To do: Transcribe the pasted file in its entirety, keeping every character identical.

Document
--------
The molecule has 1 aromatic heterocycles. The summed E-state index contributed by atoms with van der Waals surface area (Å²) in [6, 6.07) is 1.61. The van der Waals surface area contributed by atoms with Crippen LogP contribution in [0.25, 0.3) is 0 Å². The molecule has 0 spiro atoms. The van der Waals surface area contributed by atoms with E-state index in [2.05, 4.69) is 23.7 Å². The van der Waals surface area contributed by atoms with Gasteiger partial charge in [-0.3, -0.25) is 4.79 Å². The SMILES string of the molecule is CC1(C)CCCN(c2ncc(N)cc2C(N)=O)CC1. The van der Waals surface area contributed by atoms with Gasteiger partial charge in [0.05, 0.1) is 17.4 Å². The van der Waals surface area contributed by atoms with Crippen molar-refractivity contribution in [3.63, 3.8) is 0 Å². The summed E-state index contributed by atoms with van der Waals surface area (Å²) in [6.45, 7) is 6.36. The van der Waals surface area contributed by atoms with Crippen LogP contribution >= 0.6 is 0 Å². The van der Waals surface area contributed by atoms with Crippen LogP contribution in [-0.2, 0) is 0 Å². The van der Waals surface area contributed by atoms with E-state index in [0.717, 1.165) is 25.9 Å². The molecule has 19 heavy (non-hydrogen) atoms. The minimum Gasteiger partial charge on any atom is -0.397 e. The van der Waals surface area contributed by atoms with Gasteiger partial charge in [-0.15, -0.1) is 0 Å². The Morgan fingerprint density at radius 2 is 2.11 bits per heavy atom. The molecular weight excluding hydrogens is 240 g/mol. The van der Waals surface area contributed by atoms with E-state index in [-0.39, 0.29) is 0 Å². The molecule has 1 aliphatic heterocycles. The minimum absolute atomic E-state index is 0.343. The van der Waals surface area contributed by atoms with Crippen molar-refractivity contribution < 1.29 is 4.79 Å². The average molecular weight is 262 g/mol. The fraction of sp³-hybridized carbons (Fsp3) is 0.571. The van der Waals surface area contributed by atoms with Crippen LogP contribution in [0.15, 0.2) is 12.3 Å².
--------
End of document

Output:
The molecule has 1 aromatic heterocycles. The summed E-state index contributed by atoms with van der Waals surface area (Å²) in [6, 6.07) is 1.61. The van der Waals surface area contributed by atoms with Crippen LogP contribution in [0.25, 0.3) is 0 Å². The molecule has 0 spiro atoms. The van der Waals surface area contributed by atoms with E-state index in [2.05, 4.69) is 23.7 Å². The van der Waals surface area contributed by atoms with Gasteiger partial charge in [-0.3, -0.25) is 4.79 Å². The SMILES string of the molecule is CC1(C)CCCN(c2ncc(N)cc2C(N)=O)CC1. The van der Waals surface area contributed by atoms with Gasteiger partial charge in [0.05, 0.1) is 17.4 Å². The van der Waals surface area contributed by atoms with Crippen molar-refractivity contribution in [3.63, 3.8) is 0 Å². The summed E-state index contributed by atoms with van der Waals surface area (Å²) in [6.45, 7) is 6.36. The van der Waals surface area contributed by atoms with Crippen LogP contribution >= 0.6 is 0 Å². The van der Waals surface area contributed by atoms with Crippen LogP contribution in [-0.2, 0) is 0 Å². The van der Waals surface area contributed by atoms with E-state index in [0.717, 1.165) is 25.9 Å². The molecule has 19 heavy (non-hydrogen) atoms. The minimum Gasteiger partial charge on any atom is -0.397 e. The van der Waals surface area contributed by atoms with Gasteiger partial charge in [-0.15, -0.1) is 0 Å². The Morgan fingerprint density at radius 2 is 2.11 bits per heavy atom. The molecular weight excluding hydrogens is 240 g/mol. The van der Waals surface area contributed by atoms with E-state index in [-0.39, 0.29) is 0 Å². The molecule has 1 aliphatic heterocycles. The minimum absolute atomic E-state index is 0.343. The van der Waals surface area contributed by atoms with Crippen molar-refractivity contribution < 1.29 is 4.79 Å². The average molecular weight is 262 g/mol. The fraction of sp³-hybridized carbons (Fsp3) is 0.571. The van der Waals surface area contributed by atoms with Crippen LogP contribution in [0.15, 0.2) is 12.3 Å².